If you think such a stance requires more faith and idealism than you believe you possess, I can only say that this is the way I have tried to operate since the beginning of my practice as a musician and an artistic leader. I know it can work because I’ve lived it – my own vocational path in music has always sojourned outside the walls of mainstream practice, from bringing Johanna Beyer’s music back to life to having the glorious privilege of leading the premieres of operas which bear the spirit of cross-fertilization.
The Ecotone has been the force within my compositional pen since the beginning; for example, in the messages of my 1998 work "One Body", to the more recent "Open Share", where the “clouds” of human “weather” collide. Because of this ecotonal edge-living, my music defies easily definable stylistic markers – what Morton Feldman called “between categories.”
I love working in the Ecotone, between zones. This approach to my musical and personal life alike has influenced the kind of musicians I have chosen to work with as well as the people upon whom my work has had the greatest impact. My creative circle, from composers, interdisciplinary collaborators, and orchestral musicians who have joined me, have ease in stepping “outside their zone.”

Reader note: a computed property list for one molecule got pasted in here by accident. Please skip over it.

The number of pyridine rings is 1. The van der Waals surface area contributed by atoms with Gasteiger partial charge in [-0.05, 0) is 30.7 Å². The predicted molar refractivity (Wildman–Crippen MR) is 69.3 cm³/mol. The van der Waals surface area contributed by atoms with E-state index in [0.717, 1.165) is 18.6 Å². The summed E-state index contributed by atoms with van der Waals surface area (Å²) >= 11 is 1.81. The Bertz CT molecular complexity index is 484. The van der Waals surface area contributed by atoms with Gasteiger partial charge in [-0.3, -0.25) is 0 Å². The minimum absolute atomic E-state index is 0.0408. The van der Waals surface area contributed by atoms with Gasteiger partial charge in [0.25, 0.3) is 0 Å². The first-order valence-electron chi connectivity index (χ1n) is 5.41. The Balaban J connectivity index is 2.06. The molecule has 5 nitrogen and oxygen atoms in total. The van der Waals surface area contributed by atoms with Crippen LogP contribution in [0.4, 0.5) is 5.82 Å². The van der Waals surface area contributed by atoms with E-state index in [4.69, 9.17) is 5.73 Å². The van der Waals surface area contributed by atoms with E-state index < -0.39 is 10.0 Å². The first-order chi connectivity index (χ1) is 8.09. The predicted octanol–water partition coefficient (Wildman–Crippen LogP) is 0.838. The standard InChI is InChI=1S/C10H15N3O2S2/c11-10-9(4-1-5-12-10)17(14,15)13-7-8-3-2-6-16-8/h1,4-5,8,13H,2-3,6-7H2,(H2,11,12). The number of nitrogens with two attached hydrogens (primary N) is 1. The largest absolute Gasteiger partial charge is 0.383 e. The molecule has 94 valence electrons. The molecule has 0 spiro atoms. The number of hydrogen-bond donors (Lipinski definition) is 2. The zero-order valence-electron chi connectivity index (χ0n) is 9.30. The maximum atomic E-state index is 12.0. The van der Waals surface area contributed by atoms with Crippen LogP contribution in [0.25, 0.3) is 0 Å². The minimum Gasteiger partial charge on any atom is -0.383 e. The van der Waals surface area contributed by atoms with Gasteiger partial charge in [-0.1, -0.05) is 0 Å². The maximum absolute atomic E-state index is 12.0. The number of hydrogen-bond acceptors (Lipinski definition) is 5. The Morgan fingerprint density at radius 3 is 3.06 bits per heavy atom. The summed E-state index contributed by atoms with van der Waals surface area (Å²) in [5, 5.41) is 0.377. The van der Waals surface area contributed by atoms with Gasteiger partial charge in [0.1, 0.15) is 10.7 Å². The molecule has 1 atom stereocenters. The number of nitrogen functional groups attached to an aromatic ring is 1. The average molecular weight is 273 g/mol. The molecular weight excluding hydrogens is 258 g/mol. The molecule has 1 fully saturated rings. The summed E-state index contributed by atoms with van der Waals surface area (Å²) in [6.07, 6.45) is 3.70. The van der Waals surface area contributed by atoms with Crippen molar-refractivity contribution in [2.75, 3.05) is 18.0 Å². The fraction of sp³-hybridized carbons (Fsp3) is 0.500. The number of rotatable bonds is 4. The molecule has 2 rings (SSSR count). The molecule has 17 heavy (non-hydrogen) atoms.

I’m heartened that I don’t operate alone in this crossover zone, and that others who may not think of it the same way or name it the Ecotone, are nevertheless sharing this vision in exerting their energy. And I look forward to continuing to find, work with, and cultivate partners in doing the edge-effect work of building the Ecotone, both within and beyond our little musical and artistic microclimates. My zones, yours, ours, and theirs are all connected, and our best hope for the survival of this earth (as John Cage liked to remind us), is to “imitate nature in its manner of operation.”
– John Kennedy, 2023